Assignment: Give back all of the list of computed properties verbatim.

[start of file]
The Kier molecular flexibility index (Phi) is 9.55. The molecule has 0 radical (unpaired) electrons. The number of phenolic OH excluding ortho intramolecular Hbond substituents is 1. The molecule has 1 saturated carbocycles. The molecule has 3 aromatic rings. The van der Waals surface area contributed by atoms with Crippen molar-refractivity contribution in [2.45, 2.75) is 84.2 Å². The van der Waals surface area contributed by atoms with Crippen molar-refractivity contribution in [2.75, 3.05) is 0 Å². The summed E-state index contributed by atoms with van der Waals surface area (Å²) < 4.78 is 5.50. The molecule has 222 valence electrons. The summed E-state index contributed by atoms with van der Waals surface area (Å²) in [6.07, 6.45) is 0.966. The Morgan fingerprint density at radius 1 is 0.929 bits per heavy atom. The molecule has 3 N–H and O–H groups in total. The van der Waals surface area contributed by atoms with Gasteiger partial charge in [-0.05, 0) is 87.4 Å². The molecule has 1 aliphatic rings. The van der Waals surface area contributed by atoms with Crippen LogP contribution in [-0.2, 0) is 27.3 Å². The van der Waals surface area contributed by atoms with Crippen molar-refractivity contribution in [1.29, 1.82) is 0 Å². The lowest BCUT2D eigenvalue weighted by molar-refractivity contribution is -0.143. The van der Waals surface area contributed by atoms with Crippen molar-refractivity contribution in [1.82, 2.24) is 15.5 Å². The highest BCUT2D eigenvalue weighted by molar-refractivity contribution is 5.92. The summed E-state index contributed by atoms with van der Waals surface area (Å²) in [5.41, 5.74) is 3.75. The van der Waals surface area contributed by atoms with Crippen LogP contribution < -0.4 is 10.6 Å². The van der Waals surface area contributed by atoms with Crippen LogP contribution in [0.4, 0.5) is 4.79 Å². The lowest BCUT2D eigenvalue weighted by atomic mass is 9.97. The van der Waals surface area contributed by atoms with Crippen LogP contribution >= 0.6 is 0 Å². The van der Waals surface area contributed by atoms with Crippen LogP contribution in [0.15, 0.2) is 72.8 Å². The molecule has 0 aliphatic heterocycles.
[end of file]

The Kier molecular flexibility index (Phi) is 9.55. The molecule has 0 radical (unpaired) electrons. The number of phenolic OH excluding ortho intramolecular Hbond substituents is 1. The molecule has 1 saturated carbocycles. The molecule has 3 aromatic rings. The van der Waals surface area contributed by atoms with Crippen molar-refractivity contribution in [2.45, 2.75) is 84.2 Å². The van der Waals surface area contributed by atoms with Crippen molar-refractivity contribution in [2.75, 3.05) is 0 Å². The summed E-state index contributed by atoms with van der Waals surface area (Å²) < 4.78 is 5.50. The molecule has 222 valence electrons. The summed E-state index contributed by atoms with van der Waals surface area (Å²) in [6.07, 6.45) is 0.966. The Morgan fingerprint density at radius 1 is 0.929 bits per heavy atom. The molecule has 3 N–H and O–H groups in total. The van der Waals surface area contributed by atoms with Gasteiger partial charge in [-0.05, 0) is 87.4 Å². The molecule has 1 aliphatic rings. The van der Waals surface area contributed by atoms with Crippen LogP contribution in [-0.2, 0) is 27.3 Å². The van der Waals surface area contributed by atoms with Crippen molar-refractivity contribution in [1.29, 1.82) is 0 Å². The lowest BCUT2D eigenvalue weighted by molar-refractivity contribution is -0.143. The van der Waals surface area contributed by atoms with Crippen molar-refractivity contribution in [1.82, 2.24) is 15.5 Å². The highest BCUT2D eigenvalue weighted by molar-refractivity contribution is 5.92. The summed E-state index contributed by atoms with van der Waals surface area (Å²) in [5.41, 5.74) is 3.75. The van der Waals surface area contributed by atoms with Crippen LogP contribution < -0.4 is 10.6 Å². The van der Waals surface area contributed by atoms with Crippen LogP contribution in [0.4, 0.5) is 4.79 Å². The lowest BCUT2D eigenvalue weighted by atomic mass is 9.97. The van der Waals surface area contributed by atoms with Crippen LogP contribution >= 0.6 is 0 Å². The van der Waals surface area contributed by atoms with Crippen LogP contribution in [0.15, 0.2) is 72.8 Å². The molecule has 0 aliphatic heterocycles.